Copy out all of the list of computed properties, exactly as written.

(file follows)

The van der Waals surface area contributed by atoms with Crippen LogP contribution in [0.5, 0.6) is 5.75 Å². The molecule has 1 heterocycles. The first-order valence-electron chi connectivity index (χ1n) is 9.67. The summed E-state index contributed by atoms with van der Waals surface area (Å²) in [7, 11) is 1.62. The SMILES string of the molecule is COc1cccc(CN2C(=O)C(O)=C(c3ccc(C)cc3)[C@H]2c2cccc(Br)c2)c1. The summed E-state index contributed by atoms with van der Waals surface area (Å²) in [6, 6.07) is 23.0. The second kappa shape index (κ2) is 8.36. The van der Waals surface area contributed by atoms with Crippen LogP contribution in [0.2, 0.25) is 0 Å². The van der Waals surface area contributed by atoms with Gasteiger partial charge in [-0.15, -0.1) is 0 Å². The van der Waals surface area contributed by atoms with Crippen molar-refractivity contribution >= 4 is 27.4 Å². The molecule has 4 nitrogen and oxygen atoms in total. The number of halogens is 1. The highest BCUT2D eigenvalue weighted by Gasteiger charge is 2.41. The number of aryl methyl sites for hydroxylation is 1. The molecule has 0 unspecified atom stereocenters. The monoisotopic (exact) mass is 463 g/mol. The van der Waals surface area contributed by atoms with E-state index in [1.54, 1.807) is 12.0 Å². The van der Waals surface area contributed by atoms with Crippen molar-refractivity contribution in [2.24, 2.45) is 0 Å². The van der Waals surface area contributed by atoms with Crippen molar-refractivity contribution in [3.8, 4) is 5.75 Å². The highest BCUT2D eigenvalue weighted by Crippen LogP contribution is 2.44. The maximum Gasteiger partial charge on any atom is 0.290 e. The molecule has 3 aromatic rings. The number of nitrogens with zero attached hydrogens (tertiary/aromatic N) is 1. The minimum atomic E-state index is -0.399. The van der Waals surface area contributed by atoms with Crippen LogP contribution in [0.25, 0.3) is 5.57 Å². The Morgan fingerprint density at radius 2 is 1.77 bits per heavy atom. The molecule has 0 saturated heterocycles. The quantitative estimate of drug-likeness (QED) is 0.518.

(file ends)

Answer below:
The van der Waals surface area contributed by atoms with Crippen LogP contribution in [0.5, 0.6) is 5.75 Å². The molecule has 1 heterocycles. The first-order valence-electron chi connectivity index (χ1n) is 9.67. The summed E-state index contributed by atoms with van der Waals surface area (Å²) in [7, 11) is 1.62. The SMILES string of the molecule is COc1cccc(CN2C(=O)C(O)=C(c3ccc(C)cc3)[C@H]2c2cccc(Br)c2)c1. The summed E-state index contributed by atoms with van der Waals surface area (Å²) in [6, 6.07) is 23.0. The second kappa shape index (κ2) is 8.36. The van der Waals surface area contributed by atoms with Crippen LogP contribution in [0.2, 0.25) is 0 Å². The van der Waals surface area contributed by atoms with Gasteiger partial charge in [-0.15, -0.1) is 0 Å². The van der Waals surface area contributed by atoms with Crippen molar-refractivity contribution >= 4 is 27.4 Å². The molecule has 4 nitrogen and oxygen atoms in total. The number of halogens is 1. The highest BCUT2D eigenvalue weighted by Gasteiger charge is 2.41. The number of aryl methyl sites for hydroxylation is 1. The molecule has 0 unspecified atom stereocenters. The monoisotopic (exact) mass is 463 g/mol. The van der Waals surface area contributed by atoms with E-state index in [1.54, 1.807) is 12.0 Å². The van der Waals surface area contributed by atoms with Crippen molar-refractivity contribution in [2.24, 2.45) is 0 Å². The van der Waals surface area contributed by atoms with Crippen molar-refractivity contribution in [3.8, 4) is 5.75 Å². The highest BCUT2D eigenvalue weighted by Crippen LogP contribution is 2.44. The maximum Gasteiger partial charge on any atom is 0.290 e. The molecule has 3 aromatic rings. The number of nitrogens with zero attached hydrogens (tertiary/aromatic N) is 1. The minimum atomic E-state index is -0.399. The van der Waals surface area contributed by atoms with Crippen LogP contribution in [0.25, 0.3) is 5.57 Å². The Morgan fingerprint density at radius 2 is 1.77 bits per heavy atom. The molecule has 0 saturated heterocycles. The quantitative estimate of drug-likeness (QED) is 0.518.